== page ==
(b) Controverting Statement of Facts. Any party opposing a motion for summary judgment must file a statement, separate from that party's [response], setting forth: (1) for each paragraph of the moving party's separate statement of facts, a correspondingly numbered paragraph indicating whether the party disputes the statement of fact set forth in that paragraph and a reference to the specific admissible portion of the record supporting the party's position if the fact is disputed; and (2) any additional facts that establish a genuine issue of material fact or otherwise preclude judgment in favor of the moving party. Each additional fact must be set forth in a separately numbered paragraph and must refer to a specific admissible portion of the record where the fact finds support. No reply statement of facts may be filed. . . . .
(e) Citations in Memoranda. Memoranda of law filed in support of or in opposition to a motion for summary judgment, including reply memoranda, must include citations to the specific paragraph in the statement of facts that supports assertions made in the memoranda regarding any material fact on which the party relies in support of or in opposition to the motion.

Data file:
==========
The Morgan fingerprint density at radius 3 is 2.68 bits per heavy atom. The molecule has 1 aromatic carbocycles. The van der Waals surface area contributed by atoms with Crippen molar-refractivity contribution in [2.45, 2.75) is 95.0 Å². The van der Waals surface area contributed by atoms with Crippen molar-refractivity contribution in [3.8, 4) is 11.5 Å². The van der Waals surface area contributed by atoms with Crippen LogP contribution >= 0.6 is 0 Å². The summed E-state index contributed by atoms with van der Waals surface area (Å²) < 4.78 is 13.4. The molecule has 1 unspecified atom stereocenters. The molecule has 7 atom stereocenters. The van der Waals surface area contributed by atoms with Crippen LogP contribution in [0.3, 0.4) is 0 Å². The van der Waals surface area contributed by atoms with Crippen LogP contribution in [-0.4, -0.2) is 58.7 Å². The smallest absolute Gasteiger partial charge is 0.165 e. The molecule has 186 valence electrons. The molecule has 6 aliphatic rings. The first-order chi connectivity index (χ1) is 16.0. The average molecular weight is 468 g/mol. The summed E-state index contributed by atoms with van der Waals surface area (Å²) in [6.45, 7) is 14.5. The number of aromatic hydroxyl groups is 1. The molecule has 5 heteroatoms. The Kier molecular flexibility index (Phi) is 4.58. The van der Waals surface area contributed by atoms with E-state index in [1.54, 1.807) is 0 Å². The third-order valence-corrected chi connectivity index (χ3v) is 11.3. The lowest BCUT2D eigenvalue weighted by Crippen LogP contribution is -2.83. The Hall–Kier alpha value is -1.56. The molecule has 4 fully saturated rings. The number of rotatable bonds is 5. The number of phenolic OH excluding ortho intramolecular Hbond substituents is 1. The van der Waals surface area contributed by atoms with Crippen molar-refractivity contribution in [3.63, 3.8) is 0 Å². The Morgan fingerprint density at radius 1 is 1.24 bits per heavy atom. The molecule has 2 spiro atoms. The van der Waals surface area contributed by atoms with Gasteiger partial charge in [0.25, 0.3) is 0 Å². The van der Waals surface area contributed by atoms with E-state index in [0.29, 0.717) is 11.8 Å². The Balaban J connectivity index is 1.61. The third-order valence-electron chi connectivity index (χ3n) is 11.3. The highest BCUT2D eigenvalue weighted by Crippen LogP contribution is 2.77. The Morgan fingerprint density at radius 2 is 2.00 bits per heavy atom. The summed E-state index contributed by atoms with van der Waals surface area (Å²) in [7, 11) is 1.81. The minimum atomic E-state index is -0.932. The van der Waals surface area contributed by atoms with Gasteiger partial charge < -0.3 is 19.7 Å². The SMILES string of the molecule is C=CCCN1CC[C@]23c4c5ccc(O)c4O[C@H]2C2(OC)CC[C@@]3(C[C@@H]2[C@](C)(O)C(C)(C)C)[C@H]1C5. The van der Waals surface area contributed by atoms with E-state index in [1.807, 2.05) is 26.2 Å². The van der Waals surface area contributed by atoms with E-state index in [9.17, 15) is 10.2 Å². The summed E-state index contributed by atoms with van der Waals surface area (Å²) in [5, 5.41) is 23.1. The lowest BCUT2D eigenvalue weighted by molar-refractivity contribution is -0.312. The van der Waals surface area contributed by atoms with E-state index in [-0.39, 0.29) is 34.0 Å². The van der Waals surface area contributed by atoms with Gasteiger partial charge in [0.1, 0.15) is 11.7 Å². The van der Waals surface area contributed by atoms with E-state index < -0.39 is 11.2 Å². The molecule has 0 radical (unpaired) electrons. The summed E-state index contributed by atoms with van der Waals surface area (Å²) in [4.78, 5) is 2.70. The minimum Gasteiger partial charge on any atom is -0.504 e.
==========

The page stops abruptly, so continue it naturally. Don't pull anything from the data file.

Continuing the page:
II. Plaintiff Has Failed to Comply with the Rules.

         Plaintiff filed a separate statement of facts to support her summary judgment motion (Doc. 75), but - in violation of Local Rule 56.1(a) - the facts alleged in the statement are not set forth in separately numbered paragraphs, and the statement does not cite to the specific parts of the record that support the facts. Plaintiff's motion (Doc. 74) does not cite to the specific paragraph in the statement of facts that supports assertions made in the motion, in violation of Local Rule 56.1(e). Although Plaintiff attached certain documents to her responses to Defendant's summary judgment motion (Docs. 73, 76), she failed to file a separate and complete controverting statement of facts as required by Local Rule 56.1(b).

         Plaintiff is again warned that, although she is proceeding pro se, she must become familiar with, and follow, all applicable rules. See King v. Atiyeh, 814 F.2d 565, 567 (9th Cir. 1986) (“Pro se litigants must follow the same rules of procedure that govern other litigants.”); Carter v. Comm'r of Internal Revenue, 784 F.2d 1006, 1008 (9th Cir. 1986) (“Although pro se, [plaintiff] is expected to abide by the rules of the court in which he litigates.”). If Plaintiff fails to properly respond to Defendant's motion (Doc. 71), the Court may grant summary judgment against Plaintiff and terminate this case.

         IT ...